I find it hard to believe that theres a crescendo of mistaken Nuisance complaints that are actually getting decided in court in the landlords favor (and against an innocent tenant). Come on, do juries do that in SF? I’ve been informed that’s just not possible – though trying to determine the outcome of a jury is a fools-mission. Still, juries are dominated by tenants. It would seem that any half-baked excuse would pass the threshold test of ‘preponderance of the evicence’ and the tenant would be the beneficiary.

    This is bad for LLs of course; but its also bad for neighbors and other tenants.

  15. Section 6.13 currently prevents landlords charging extra for additional tenants. That works because the landlord can currently restrict the number of occupants to the number specified in the lease.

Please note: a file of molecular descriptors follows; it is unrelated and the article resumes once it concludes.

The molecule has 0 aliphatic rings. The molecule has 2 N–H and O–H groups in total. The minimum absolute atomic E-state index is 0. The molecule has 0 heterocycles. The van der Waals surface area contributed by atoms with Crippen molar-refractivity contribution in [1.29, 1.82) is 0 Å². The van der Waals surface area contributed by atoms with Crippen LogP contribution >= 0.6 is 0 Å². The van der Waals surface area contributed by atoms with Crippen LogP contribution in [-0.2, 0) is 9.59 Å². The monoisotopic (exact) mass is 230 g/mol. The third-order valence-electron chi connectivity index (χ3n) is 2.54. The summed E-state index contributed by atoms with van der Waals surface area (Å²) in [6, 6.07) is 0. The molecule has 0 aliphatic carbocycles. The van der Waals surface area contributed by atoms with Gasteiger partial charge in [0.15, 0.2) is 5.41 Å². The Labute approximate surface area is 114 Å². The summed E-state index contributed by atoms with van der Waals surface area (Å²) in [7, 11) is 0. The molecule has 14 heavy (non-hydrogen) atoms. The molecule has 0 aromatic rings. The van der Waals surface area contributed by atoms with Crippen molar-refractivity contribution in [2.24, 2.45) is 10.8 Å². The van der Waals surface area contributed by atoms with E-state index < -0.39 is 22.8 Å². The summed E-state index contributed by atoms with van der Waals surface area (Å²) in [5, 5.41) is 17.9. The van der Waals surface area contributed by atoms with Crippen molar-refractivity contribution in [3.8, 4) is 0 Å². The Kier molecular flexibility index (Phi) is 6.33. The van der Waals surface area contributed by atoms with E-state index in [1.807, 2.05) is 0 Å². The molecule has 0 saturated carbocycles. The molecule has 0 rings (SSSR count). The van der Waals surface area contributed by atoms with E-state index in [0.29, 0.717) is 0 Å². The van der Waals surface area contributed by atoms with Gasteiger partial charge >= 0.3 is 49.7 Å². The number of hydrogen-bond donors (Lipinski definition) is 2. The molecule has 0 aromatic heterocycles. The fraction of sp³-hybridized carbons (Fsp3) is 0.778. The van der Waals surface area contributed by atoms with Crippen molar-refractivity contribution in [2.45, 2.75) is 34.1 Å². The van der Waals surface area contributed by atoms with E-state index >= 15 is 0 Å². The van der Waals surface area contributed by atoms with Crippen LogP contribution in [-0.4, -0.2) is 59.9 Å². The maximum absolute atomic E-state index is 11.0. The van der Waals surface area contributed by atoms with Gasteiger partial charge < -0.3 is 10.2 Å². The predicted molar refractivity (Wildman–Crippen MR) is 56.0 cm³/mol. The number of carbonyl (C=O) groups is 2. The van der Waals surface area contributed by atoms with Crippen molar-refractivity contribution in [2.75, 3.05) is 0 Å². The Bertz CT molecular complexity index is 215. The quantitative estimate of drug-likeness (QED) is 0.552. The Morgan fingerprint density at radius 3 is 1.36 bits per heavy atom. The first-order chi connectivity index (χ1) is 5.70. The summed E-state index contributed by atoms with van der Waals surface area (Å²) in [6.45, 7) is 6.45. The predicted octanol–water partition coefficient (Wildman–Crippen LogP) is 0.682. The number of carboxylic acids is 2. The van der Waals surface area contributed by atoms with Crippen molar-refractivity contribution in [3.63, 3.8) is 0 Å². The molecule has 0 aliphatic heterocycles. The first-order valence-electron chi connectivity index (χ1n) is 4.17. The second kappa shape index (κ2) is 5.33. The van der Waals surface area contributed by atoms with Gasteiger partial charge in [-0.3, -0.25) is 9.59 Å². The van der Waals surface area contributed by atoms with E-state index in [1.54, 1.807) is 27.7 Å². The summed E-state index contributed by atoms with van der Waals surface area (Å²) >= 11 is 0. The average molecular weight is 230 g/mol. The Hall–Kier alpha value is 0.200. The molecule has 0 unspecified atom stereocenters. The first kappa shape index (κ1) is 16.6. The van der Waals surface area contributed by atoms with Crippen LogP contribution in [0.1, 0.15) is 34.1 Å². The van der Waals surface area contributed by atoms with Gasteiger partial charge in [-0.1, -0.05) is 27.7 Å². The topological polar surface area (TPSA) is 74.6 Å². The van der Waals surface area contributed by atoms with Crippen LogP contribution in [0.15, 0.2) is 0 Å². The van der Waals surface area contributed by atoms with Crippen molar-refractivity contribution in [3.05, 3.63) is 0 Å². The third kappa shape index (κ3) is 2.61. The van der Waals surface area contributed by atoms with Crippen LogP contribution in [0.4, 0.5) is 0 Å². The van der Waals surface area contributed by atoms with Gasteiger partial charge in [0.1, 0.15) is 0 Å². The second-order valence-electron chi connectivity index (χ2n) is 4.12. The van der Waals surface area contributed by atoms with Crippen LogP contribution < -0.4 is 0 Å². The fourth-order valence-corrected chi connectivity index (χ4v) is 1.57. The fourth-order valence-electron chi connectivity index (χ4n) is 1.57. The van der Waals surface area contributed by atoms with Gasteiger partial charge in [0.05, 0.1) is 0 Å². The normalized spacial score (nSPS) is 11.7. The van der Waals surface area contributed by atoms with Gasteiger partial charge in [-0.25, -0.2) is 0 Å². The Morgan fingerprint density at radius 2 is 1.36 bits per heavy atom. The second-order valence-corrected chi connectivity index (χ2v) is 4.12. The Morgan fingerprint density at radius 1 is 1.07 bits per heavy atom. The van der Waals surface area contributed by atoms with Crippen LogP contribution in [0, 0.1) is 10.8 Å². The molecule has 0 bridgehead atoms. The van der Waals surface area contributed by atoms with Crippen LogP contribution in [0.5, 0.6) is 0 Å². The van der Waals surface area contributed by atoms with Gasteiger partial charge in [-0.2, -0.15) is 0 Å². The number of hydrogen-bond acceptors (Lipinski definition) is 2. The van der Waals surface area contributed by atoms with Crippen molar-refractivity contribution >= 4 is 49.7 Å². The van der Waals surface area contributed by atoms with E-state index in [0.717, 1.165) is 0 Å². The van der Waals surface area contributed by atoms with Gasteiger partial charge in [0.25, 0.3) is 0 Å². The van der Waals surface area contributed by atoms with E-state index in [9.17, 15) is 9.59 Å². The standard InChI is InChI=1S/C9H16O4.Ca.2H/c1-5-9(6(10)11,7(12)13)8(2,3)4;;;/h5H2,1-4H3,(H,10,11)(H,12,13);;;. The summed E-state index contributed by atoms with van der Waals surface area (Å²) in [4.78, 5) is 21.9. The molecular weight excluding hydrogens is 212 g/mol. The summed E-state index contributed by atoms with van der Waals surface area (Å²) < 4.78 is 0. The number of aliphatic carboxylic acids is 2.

Kim’s change would abandon that

  16. What kind of headline would that make? “Landlords allowed to raise rent by Supervisors”

    You do understand that “reasonable” has no place in this discussion, don’t you?

  17. Increasing the rent somewhat-proportionally would seem to be the ideal compromise (i.e. – 2BR for $1500/; add one @ $400-600/ – everyone wins) (except maybe the neighbors).

    Funny though how that’s anathema.

  18. It seems reasonable that a landlord would be able to approve or disapprove any subtenant who will be residing in his/her property and raise the rent accordingly if additional adults will be residing therein.

  19. Ok Greg – I see your point about ‘Sam’. And I’ve wondered myself. Picked up on ‘Bobfuss’ right away though.